On February 24, 2021, President Joe Biden rescinded the Immigrant Visa Ban implemented by the Trump Administration on April 22, 2020 due to the COVID-19 pandemic. A copy of the new proclamation can be found here. The original proclamation signed by former President Donald Trump was initially set to expire after 60 days but was ultimately extended through March 31, 2021, prior to President Biden’s recession.
Former President Donald Trump signed the original proclamation, arguing that immigrants were a risk to the U.S. labor market amid the COVID-19 pandemic. President Biden, however, believes “that shutting the door on legal immigrants ‘does not advance the interests of the United States.’” The original proclamation prevented hundreds of thousands of immigrants from reuniting with their United States citizen and lawful permanent resident family members in the United States.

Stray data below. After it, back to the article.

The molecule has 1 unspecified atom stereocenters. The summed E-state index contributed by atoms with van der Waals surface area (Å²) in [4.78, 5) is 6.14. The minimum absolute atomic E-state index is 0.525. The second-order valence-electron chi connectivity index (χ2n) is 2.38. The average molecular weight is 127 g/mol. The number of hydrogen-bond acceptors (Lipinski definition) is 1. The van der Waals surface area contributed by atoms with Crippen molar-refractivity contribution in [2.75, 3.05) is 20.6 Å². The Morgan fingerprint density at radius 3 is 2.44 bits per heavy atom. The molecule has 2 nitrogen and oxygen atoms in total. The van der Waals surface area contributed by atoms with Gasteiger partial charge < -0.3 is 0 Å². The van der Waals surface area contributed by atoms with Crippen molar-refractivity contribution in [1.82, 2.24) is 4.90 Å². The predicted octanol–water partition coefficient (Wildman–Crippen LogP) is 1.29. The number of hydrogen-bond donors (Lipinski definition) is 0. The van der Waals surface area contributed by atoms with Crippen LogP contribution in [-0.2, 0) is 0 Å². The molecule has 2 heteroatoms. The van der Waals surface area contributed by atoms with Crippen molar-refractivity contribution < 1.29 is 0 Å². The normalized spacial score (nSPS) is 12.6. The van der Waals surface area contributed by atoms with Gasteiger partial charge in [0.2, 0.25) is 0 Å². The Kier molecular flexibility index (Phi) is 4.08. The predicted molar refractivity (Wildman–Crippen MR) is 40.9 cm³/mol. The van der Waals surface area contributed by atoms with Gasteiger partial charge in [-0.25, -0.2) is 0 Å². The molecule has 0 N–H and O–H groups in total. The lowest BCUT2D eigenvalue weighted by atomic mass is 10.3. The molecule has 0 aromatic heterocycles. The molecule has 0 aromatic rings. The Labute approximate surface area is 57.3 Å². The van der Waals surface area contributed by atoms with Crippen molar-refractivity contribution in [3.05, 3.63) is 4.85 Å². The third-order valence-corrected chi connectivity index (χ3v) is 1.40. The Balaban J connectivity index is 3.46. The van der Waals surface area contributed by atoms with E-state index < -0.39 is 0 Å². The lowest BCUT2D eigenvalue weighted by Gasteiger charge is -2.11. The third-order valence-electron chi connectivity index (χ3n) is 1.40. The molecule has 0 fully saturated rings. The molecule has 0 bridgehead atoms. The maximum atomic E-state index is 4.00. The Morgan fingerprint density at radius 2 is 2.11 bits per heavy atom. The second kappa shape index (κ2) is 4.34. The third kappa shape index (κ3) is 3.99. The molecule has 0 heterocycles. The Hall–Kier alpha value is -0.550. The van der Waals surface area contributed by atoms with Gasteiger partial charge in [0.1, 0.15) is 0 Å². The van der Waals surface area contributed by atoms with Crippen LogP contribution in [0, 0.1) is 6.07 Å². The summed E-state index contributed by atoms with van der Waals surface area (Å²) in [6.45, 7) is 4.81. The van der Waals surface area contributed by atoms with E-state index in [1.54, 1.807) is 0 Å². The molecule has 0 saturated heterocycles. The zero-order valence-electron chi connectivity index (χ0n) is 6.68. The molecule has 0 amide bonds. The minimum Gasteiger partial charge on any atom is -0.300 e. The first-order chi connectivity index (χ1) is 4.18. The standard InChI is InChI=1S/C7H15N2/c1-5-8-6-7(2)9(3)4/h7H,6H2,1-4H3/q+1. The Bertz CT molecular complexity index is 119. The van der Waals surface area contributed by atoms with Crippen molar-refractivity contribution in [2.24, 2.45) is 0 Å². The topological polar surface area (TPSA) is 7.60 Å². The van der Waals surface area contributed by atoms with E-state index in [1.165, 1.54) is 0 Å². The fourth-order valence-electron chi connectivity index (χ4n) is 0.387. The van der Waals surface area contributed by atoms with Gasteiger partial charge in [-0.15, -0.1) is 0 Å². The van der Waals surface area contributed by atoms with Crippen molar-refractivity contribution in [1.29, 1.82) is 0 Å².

According to the Associated Press, “as many as 120,000 family-based preference visas were lost largely because of the pandemic-related freeze in the 2020 budget year.” The main exception to the proclamation included spouses and children (under the age of 21) of United States citizens. The proclamation also prohibited the entry of diversity visa recipients as well as most employment-based visas.
Immigration lawyers and advocates applauded this current move by the Biden Administration, which follows the recession of the Muslim Ban earlier this year. However, the Biden Administration has yet to address the current ban on non-immigrant visas.
Since the start of his campaign, President Biden has outlined an ambitious immigration agenda, which would hopefully reverse the damage wrought by the Trump Administration. While President Biden has signed many executive orders relating to immigration, there is still a long way to go. The long-term solution to reform the current immigration system will require legislation. Immigrant advocates remain hopeful that the Biden Administration will be able to bring about much needed change within immigration law over the next four years.